Admittedly, I was angry. In these types of situations, I struggle to understand the other side when to me the behavior is just so blatantly and obviously wrong. Yet, I found myself for the next several miles thinking about their behavior and trying to understand why they did what they did, why didn’t the signs help deter their behavior, why didn’t they respond positively to my friendly educational lesson, why is it so hard to just stay on the trail, how can we better engage these types of users – the exceptions, the seemingly 1% of users who tend to ruin it for everyone – through different messaging, education, etc.?
Fast-forward 6 miles and a few hours when I encountered another user just below the A-frame. We stopped and chatted for several minutes about various topics, including how lucky we were to be able to enjoy the amazing public lands (not to mention an iconic Colorado 14er) right in our backyard. This user had moved from South Carolina to Castle Rock about 4 years prior, and had been traveling to Colorado Springs/Manitou Springs every month to train for a summit attempt of Pikes Peak in August. He talked about his love and respect for the outdoors and his support for public lands stewardship. He also was proud about the gear he was carrying on his back – everything from waterproof gloves, raingear, and a bivvy, to extra layers and an ultra light down blanket. He was aware that conditions can change at high elevations and was prepared for anything. In his words, “I could survive out here for days if I had to.” After a few minutes of conversation, he continued up the trail to meet his friend who was just ahead of him. I spent a few minutes at the A-frame before turning back and heading down Barr Trail to the trailhead in Manitou Springs.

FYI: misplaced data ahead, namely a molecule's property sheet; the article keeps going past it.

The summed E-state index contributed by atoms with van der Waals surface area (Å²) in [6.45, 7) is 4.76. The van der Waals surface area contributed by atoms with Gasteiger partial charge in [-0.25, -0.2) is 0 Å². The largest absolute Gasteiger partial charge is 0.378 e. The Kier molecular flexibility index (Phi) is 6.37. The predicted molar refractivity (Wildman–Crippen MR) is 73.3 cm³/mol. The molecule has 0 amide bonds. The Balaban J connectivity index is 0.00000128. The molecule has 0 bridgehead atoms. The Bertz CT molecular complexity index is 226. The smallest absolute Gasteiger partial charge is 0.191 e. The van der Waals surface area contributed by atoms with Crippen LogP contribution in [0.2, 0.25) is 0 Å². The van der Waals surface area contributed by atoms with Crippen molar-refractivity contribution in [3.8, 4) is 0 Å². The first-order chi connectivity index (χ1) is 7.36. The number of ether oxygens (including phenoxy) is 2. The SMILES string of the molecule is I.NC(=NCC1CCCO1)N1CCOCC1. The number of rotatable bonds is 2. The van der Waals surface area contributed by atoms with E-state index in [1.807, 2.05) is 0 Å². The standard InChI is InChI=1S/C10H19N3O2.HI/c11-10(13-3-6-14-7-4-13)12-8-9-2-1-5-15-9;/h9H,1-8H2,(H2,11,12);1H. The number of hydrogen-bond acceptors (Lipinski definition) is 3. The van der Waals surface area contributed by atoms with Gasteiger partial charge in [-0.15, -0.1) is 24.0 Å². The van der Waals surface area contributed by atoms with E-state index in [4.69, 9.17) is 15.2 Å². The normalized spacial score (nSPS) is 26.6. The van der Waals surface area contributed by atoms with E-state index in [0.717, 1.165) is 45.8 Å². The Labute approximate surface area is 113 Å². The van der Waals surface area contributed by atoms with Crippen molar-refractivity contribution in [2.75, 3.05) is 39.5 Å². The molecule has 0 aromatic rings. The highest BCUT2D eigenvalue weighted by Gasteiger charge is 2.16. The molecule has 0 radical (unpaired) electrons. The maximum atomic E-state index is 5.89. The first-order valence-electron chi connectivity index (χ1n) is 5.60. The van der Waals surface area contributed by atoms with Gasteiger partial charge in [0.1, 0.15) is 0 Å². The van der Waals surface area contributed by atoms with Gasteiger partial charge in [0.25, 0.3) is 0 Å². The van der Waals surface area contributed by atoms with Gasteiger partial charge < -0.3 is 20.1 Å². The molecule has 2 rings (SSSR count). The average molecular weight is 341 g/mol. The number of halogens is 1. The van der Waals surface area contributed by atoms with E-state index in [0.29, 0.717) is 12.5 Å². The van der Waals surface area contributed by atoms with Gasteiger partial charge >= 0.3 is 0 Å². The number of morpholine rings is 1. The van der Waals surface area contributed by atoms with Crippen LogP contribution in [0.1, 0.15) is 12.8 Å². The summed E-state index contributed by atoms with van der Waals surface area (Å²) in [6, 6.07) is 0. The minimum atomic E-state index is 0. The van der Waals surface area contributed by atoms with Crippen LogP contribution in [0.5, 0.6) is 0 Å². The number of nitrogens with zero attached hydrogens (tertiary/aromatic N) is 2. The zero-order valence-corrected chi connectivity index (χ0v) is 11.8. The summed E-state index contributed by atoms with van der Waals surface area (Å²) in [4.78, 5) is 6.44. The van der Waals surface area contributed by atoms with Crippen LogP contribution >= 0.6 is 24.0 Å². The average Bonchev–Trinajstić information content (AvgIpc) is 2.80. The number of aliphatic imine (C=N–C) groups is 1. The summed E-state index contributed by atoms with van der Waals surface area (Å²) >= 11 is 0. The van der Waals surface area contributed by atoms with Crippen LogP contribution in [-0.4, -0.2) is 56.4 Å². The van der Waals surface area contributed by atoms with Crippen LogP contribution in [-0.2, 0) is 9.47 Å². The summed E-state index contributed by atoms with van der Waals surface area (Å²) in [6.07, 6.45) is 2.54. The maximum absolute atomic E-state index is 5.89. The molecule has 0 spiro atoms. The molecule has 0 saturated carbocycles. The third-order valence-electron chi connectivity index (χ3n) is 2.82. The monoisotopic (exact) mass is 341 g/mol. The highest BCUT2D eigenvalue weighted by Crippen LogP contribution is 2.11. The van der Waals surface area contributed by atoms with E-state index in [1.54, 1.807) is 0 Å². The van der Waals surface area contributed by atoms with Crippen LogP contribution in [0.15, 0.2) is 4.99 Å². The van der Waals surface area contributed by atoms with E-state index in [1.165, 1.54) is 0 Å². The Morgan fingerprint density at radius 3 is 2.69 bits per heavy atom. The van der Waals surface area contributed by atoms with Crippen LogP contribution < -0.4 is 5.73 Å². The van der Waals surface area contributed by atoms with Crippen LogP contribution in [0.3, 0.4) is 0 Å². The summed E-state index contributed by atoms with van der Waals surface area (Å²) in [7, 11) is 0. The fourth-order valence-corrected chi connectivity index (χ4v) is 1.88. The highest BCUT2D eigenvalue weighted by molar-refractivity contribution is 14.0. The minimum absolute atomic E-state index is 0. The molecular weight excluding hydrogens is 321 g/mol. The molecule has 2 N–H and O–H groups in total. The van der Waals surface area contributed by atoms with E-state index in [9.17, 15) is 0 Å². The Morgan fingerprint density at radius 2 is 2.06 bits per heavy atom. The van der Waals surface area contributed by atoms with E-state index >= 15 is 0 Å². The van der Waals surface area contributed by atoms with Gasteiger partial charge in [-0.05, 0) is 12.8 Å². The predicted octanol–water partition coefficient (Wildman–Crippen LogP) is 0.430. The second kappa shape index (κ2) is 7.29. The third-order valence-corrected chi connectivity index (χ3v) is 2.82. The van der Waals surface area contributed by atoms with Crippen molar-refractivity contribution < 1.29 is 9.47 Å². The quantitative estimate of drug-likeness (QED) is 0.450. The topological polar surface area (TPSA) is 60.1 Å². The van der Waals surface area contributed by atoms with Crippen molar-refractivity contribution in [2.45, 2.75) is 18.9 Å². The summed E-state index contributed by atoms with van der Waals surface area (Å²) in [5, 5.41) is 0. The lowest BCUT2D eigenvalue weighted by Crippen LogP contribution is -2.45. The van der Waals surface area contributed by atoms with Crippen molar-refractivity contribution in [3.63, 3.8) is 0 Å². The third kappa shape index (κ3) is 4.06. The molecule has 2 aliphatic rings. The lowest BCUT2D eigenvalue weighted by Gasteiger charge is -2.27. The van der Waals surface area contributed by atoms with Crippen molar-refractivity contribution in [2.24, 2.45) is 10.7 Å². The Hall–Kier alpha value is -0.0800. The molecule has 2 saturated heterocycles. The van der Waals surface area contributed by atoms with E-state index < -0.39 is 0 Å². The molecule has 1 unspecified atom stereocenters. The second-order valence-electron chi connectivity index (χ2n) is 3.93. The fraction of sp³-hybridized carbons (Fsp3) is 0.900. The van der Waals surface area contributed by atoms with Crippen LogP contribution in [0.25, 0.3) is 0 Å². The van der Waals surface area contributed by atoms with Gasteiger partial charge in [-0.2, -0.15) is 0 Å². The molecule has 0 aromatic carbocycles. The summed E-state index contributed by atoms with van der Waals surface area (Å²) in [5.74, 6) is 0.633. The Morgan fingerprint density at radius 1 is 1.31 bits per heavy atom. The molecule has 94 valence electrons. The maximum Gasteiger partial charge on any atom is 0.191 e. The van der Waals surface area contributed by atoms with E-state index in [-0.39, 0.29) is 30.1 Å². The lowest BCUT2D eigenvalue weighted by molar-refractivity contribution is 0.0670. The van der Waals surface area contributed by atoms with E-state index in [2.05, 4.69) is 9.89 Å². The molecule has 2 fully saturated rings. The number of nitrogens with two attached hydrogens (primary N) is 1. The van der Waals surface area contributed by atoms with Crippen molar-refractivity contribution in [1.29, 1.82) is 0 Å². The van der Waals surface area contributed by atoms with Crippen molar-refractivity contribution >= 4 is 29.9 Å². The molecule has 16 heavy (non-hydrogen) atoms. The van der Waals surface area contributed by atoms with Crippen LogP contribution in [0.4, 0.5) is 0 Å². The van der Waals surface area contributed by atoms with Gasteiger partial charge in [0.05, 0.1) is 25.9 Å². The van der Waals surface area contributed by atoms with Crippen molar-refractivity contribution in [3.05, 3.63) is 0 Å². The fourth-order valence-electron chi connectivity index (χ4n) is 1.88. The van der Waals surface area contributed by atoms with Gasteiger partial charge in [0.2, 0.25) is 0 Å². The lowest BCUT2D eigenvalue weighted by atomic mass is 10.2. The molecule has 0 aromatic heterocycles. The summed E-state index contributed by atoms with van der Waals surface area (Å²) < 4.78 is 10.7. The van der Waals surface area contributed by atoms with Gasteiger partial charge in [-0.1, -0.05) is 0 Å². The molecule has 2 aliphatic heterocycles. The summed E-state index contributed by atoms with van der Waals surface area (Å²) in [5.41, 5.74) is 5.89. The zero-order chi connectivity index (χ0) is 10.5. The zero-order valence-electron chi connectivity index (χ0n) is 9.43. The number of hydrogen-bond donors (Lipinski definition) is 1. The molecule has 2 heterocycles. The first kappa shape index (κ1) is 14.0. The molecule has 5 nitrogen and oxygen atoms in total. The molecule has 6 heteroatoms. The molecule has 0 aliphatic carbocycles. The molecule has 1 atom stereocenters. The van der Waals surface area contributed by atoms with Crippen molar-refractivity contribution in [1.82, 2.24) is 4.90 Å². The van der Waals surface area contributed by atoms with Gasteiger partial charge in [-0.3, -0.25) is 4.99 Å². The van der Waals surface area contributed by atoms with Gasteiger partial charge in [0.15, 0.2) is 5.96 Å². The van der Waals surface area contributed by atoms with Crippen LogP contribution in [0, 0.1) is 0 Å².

When you have hours to spend on a trail, you have a lot of time to think. And on this particular day, that’s exactly what I did. My thoughts focused almost entirely on analyzing the behavior and ethic of the two types of users I had encountered that day. How did each develop their ethic, why do signs and barriers work for some and not others, why is it natural for some to obey rules and be responsible users of our public lands when it’s not for others, why do some respond to education while others do not, how do we effectively change behavior, how can we more effectively reach users that seemingly don’t care or don’t even want to be reached? These questions and more were swirling through my head the whole way back to the trailhead.
There are no easy answers here. But, I feel strongly that some thought must be put into these questions in order to move the needle on public lands stewardship. What opportunities exist to change behavior so that everyone can enjoy our public lands not just now, but future generations – and to ensure that our public lands are stewarded and maintained so they can perform their important roles for ecosystem health and function? If you have thoughts and ideas, please send them our way at [email protected] – we’d love to read them and engage in meaningful conversation!